• Intimacy is impossible without trust.
  • Be wary of men with something to prove
  • Praise is like an addiction. The more you get it, the more you need it just to stay even.
  • No one is going to give you anything if you don’t ask for it. So if you tried and were told no, get over it quickly.
  • People don’t find it very sympathetic or endearing, a woman who puts herself first
  • When you’re rich, parts of your house don’t feel like they’re really yours.
  • People think intimacy is about sex. But intimacy is about truth. When you realise you can tell someone your truth, when you can show yourself to them, when you stand in front of them bare and their response is, “You’re safe with me”- that’s intimacy.
  • What’s that saying? Behind every gorgeous woman, there’s a man sick of screwing her? Well, it works both ways. No one mentions that part.
  • When you’ve been bested, sometimes it’s good to recognise it and move on.
  • Sometimes reality comes crashing down on you. Other times reality simply waits, patiently, for you to run out of the energy it takes to deny it.
  • Lying to yourself about what you want takes far more energy than you have.
  • Divorce is not a loss. Heartbreak is a loss. Divorce is a piece of paper.
  • Don’t do things you’re not good at.
  • You never get anywhere good by seeming amenable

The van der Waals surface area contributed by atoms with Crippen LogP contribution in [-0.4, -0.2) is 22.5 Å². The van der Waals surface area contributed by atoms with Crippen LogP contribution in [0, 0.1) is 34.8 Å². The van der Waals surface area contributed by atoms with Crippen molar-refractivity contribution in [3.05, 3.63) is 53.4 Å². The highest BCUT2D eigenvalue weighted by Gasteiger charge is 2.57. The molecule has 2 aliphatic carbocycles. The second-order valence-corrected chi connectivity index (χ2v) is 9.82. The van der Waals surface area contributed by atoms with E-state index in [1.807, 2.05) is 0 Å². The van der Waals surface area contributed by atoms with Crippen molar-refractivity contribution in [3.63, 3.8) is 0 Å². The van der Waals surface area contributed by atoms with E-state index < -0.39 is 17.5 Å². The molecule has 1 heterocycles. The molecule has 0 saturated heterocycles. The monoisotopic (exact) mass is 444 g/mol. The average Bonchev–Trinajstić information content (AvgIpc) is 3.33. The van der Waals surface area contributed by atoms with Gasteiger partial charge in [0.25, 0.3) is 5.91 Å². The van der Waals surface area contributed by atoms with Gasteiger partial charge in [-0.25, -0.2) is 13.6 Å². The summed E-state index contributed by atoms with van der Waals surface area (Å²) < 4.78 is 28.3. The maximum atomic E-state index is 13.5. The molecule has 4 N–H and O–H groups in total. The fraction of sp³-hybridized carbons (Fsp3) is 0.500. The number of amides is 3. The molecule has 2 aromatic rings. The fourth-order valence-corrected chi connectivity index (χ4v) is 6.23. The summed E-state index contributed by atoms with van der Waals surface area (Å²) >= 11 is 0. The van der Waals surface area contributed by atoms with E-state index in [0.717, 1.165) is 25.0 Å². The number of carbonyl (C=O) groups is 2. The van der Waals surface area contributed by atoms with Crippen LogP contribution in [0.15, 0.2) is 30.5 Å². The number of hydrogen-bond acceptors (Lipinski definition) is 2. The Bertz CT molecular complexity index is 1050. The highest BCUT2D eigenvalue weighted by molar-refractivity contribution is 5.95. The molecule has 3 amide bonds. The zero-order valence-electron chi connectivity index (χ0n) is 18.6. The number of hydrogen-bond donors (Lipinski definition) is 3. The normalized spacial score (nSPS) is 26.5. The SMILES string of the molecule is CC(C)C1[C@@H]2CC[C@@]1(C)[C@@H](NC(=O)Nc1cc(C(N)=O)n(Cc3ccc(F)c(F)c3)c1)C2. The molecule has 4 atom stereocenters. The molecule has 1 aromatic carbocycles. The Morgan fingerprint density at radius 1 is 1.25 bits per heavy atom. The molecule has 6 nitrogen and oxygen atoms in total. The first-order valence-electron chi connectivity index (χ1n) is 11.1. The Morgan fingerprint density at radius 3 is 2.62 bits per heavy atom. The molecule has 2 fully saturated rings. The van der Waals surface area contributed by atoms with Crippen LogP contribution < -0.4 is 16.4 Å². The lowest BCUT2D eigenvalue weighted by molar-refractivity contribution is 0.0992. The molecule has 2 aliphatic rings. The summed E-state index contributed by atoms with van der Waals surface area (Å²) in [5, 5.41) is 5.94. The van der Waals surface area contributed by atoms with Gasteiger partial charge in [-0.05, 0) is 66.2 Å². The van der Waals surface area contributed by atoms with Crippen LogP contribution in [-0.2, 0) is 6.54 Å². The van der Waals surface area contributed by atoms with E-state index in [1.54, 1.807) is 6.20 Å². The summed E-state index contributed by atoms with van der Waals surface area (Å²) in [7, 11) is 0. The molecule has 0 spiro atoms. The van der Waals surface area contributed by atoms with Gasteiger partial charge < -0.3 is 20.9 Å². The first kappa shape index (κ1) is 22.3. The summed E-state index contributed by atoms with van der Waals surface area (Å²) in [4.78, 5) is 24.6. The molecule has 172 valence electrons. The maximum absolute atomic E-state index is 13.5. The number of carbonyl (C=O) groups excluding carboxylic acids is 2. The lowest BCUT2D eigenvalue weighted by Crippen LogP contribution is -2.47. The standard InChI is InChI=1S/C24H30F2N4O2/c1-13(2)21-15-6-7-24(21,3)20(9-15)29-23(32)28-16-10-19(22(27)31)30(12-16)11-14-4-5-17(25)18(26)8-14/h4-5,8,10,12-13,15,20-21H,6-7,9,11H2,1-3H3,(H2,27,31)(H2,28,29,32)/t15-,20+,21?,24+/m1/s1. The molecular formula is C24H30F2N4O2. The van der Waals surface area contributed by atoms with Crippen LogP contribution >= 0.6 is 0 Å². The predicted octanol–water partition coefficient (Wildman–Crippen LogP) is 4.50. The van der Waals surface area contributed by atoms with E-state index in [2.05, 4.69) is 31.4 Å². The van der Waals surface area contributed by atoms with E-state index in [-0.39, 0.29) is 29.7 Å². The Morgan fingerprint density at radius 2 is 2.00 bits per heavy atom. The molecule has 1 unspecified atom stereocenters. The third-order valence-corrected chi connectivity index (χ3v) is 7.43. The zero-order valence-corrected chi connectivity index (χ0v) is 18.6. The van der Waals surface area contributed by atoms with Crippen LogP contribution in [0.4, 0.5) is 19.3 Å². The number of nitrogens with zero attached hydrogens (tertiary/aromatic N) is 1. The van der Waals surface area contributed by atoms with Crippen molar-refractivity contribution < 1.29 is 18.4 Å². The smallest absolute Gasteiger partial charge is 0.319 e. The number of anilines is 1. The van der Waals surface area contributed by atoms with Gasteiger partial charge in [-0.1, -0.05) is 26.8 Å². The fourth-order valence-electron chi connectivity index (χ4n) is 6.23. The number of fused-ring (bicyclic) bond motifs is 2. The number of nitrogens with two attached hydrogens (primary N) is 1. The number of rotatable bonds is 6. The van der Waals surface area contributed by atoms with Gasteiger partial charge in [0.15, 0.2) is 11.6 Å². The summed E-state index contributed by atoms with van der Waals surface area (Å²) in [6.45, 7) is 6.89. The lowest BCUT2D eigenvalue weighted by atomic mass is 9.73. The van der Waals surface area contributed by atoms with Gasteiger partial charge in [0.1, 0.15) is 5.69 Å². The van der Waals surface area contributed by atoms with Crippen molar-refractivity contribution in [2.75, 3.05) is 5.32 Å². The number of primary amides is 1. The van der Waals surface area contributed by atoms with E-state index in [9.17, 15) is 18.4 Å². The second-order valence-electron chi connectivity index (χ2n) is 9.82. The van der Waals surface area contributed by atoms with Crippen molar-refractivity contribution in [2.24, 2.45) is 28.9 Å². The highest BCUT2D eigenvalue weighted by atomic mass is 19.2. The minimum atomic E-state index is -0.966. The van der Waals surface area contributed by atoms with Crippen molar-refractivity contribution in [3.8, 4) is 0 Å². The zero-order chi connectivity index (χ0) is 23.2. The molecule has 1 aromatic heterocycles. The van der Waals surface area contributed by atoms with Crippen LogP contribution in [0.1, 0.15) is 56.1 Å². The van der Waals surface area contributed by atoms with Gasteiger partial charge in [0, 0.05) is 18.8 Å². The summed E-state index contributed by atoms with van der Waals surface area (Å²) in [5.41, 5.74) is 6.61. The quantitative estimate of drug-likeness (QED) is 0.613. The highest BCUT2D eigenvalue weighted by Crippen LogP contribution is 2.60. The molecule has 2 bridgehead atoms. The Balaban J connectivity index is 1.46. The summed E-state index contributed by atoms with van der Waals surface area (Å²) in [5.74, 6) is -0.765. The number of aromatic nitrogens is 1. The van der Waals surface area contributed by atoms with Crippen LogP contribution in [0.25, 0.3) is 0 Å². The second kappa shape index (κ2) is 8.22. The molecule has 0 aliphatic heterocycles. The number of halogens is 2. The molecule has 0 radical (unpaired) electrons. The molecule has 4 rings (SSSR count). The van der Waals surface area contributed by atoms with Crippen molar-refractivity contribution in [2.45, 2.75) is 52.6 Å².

• It is a hard business, reconciling what the truth used to be with what the truth is now.
  • The fact that something is awful doesn’t mean it’s not true.
  • The world is ugly and no one wants to give anyone the benefit of the doubt about anything. When we love our work and our reputations, when we lose our friends, and eventually our money, we will be destitute.
  • “You think you’re so gorgeous that no one can possibly resist your charms?”
    “Yes, actually.”
  • When you’ve been famous long enough, you understand how important it is to never tell anyone anything more than you have to.
  • Sexual implications are better when they’re gradual. When they snowball over time.
  • The key to impulsivity is believing that you’re invincible.
  • No one goes around throwing caution to the wind unless the wind is blowing their way.
  • It doesn’t matter how gorgeous a woman is, to most men, she’s always less attractive after he’s had sex with her.
  • Most women spend their lives wondering what it must be like to be a man, to be so confident that the final say is and always will be, yours.
  • The easiest lie to sell is the one you know the other person desperately wants to be true.
  • You do not know how fast you have been running, how hard you have been working, how truly exhausted you are, until someone stands behind you and says, “It’s okay, you can fall down now. I’ll catch you.”
  • It is OK to grovel for something you really want.
  • A luxury is something you can do when you’re rich and famous. You can decide wealth and renown are worthless when you have them.
  • There is a certain freedom in marrying a man when you aren’t hiding anything.
  • You should know this about the rich : they always want to get richer. It is never boring, getting your hands on more money.
  • Never let anyone make you feel ordinary.
  • Mostly, we all just want the freedom to do whatever we want.
  • Everyone’s a pawn. Don’t go around taking things personally.
  • You should know that you can’t tell a single thing about a person’s true character when you both want the same thing. That’s like a dog and a cat getting along because they both want to kill the mouse.
  • I had an idea. It wasn’t a flawless idea. Almost no idea ever is.